The incidence density according to gender was controlled for socioeconomic status, as measured by the SVI (≤ 1 = without social vulnerability; > 1 = with social vulnerability), and chronic diseases (without disease versus one or more diseases). Incidence rate ratios (IRR) were computed to determine gender differences in the occurrence of disability. For the analysis of determinants, the outcome was the presence/absence of disability in IADL in 2006. Poisson regression analysis was performed considering the weight of the sample. Associations with a p-value ≤ 0.2 in the univariate analysis were selected for the multiple regression analysis, for which the forward stepwise method was used. Differences in the characteristics of the interviewees, those who had died and those lost to follow up were analyzed using the Wald test and Rao-Scott test, considering the weight of the sample. The Stata 11® program was used for all data analyses.

All participants signed an informed consent form and the SABE study received approval from the local Human Research Ethics Committee (Comissão Nacional de Ética em Pesquisa, Conselho Nacional de Saúde, Ministério da Saúde) – Process 25000.024350/99-80 approved in 17/6/1999.


At baseline, most individuals with a conjugal life and accompanied living situation were men. Men also had higher SVI scores, greater grip strength, consumed more alcohol, smoked more and reported a worse perception of hearing. Women had a greater proportion of osteoarthritis, falls, depression, obesity, mean number of diseases and a poorer perception of seeing far (Table 1).

Table 1 Characteristics of older adults according to gender at baseline and according to functional status at follow up. Sao Paulo, SP, Southeastern Brazil, 2000-2006.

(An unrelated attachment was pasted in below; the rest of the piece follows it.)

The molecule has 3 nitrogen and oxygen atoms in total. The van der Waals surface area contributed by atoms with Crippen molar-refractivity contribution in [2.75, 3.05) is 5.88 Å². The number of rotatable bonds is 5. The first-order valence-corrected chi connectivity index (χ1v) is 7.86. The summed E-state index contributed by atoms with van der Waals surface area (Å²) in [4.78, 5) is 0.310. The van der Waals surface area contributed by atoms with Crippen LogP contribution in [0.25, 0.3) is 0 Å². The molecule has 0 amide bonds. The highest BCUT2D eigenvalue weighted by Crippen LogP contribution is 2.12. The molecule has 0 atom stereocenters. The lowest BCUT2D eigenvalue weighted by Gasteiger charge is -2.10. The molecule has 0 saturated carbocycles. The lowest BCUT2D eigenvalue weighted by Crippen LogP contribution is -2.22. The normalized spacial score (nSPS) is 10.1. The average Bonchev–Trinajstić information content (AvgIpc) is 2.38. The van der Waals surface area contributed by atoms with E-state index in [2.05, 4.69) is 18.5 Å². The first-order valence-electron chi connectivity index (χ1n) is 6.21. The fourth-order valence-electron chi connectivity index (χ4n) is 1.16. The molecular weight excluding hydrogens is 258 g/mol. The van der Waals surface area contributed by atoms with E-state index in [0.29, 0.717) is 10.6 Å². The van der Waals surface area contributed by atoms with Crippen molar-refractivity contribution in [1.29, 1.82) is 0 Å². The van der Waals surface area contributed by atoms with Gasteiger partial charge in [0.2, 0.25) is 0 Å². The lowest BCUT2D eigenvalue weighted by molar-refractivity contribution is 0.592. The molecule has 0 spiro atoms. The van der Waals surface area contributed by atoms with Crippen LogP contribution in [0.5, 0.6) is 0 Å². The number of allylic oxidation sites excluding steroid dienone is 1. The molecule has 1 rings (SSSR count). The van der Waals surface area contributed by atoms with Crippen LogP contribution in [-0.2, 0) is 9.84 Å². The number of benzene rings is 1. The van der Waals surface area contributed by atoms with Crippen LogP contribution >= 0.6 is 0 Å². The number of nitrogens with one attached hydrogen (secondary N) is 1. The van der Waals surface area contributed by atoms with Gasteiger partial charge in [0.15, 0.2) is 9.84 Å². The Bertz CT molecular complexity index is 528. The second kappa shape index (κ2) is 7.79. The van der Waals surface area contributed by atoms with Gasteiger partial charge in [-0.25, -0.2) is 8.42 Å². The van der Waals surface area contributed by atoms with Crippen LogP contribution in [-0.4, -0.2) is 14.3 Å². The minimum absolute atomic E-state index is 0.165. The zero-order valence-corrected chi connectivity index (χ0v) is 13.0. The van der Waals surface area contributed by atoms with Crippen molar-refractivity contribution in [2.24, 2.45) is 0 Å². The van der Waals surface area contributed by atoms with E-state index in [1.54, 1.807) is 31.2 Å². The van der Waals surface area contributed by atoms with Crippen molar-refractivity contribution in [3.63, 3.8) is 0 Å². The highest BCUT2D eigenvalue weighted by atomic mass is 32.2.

Baseline (2000) Follow up (2006)

Variable Men (n = 462) Women (n = 572) Men (n = 190) Men (n = 60) Women (n = 243) Women (n = 118)

Means and % SD Means and % SD Independent means and % SD Dependent means and % SD Independent means and % SD Dependent means and % SD
 Age (years) (mean) 67.4 0.3 67.3 0.2 72.3b 0.4 75.1b 1.1 71.7b 0.3 75.5b 0.7
 Marital status (with conjugal life) 82.7a 45.6a 81.6 85.7 39.7 34.7
 Social Vulnerability Index (mean) 2.6a 0.1 2.3a 0.1 2.6 0.1 2.9 0.3 2.4 0.1 2.4 0.1
 Accompanied living condition (yes) 93.1a 80.9a 91.3 91.2 79.2 82.0
 Schooling (years) (mean) 7.5 2.1 4.7 0.2 5.7b 0.6 4.1b 0.7 4.6 0.4 4.1 0.5
  Non-smokers 27.5a 70.6a 29.7 29.4 76.0b 61.9b
  Former smokers 49.0a 18.5a 56.3 58.4 15.1b 32.3b
  Current smokers 23.5a 10.9a 14.0 12.2 8.9b 5.8b
 Weekly alcohol intake
Non-drinkers 47.1a 71.7a 47.9b 78.4b 75.7 84.6
  Drank once a week 25.5a 22.9 23.9b 4.1b 17.1 12.5
  Drank two to six days a week 13.2a 3.3a 13.6b 8.7b 5.9 2.9
  Drank every day 14.2a 2.1a 14.6b 8.8b 1.3
  Practice of physical activity (active) 34.9 35.3
Health status
 Hypertension (yes) 48.5 51.6 62.1 67.8 60.1b 74.1b
 Diabetes (yes) 17.6 16.1 17.0b 34.9b 19.4 10.7
 Chronic lung disease (yes) 11.3 10.5 12.1 14.1 10.0 11.9
 Heart disease (yes) 18.1 14.6 24.7 33.1 17.1b 29.6b
 Stroke (yes) 4.2 3.0 5.8b 35.2b 2.9b 11.8b
 Osteoarthritis (yes) 19.3a 39.3a 25.8b 12.3b 41.4b 59.8b
 Number of diseases (mean) 1.18a 0.1 1.34a 0.1 1.5b 0.1 1.9b 0.1 1.5b 0.1 2.0b 0.1
 Falls in previous 12 months (yes) 19.0a 31.1a 19.4 32.0 31.1 40.0
 Hospitalization in previous 4 months (yes) 5.3 3.2 9.7 15.8 4.5b 16.0b
 Fracture in previous 12 months (yes) 1.0 1.5 1.3b 8.9b 3.4 3.1
 Score on Mini Mental State Exam (mean) 16.8 0.2 17.1 0.1 16.9b 0.2 13.2b 0.7 17.3b 0.1 14.9b 0.4
 Geriatric Depression Scale (≥ 6 points) 8.6a 16.2a 6.0 13.1 8.4b 23.6b
 Perception of hearing
  Good 72.5a 79.1a 68.6 54.0 82.9 78.7
  Poor 27.5a 20.9a 31.4 46.0 17.1 21.3
Perception of close vision
  Good 16.8 14.4 74.8 62.2 79.7b 64.9b
  Poor 83.2 85.6 25.2 15.4 20.3b 35.1b
 Perception of far vision
  Good 50.6a 42.2a 68.7b 40.6b 73.7b 60.0b
  Poor 49.4a 57.8a 31.3b 59.41 26.3b 40.0b
 Hand grip strength (mean) 34.6a 0.5 21.8a 0.2 33.3b 0.7 26.3b 1.3 20.1b 0.4 17.8b 0.4
Body mass index
  Ideal 53.8a 44.0a 55.0 44.7 48.1 42.3
  Underweight 20.2a 15.7a 23.1 28.5 20.0 15.7
  Overweight 14.5a 12.2a 13.0 11.9 11.1 13.8
  Obesity 11.5a 28.1a 8.9 14.9 20.8 28.2
 Sit-and-stand test (seconds) (mean) 11.8a 0.2 13.2a 0.2 14.4 0.4 16.3 0.9 15.1b 0.3 16.7b 0.6
 One-Leg Standing Balance (seconds) (mean) 8.8 0.1 8.6 0.1 8.4 0.2 7.1 0.7 8.2b 0.2 6.9b 0.5

Practice of physical activity was not measured in the same way at follow up, which does not allow for comparison.

a p ≤ 0.05, Wald test for comparison of means; Rao-Scott test for comparison of proportions between genders at baseline.

b p ≤ 0.05, Wald test for comparison of means; Rao-Scott test for comparison of proportions between independent and dependent individuals by gender at follow up.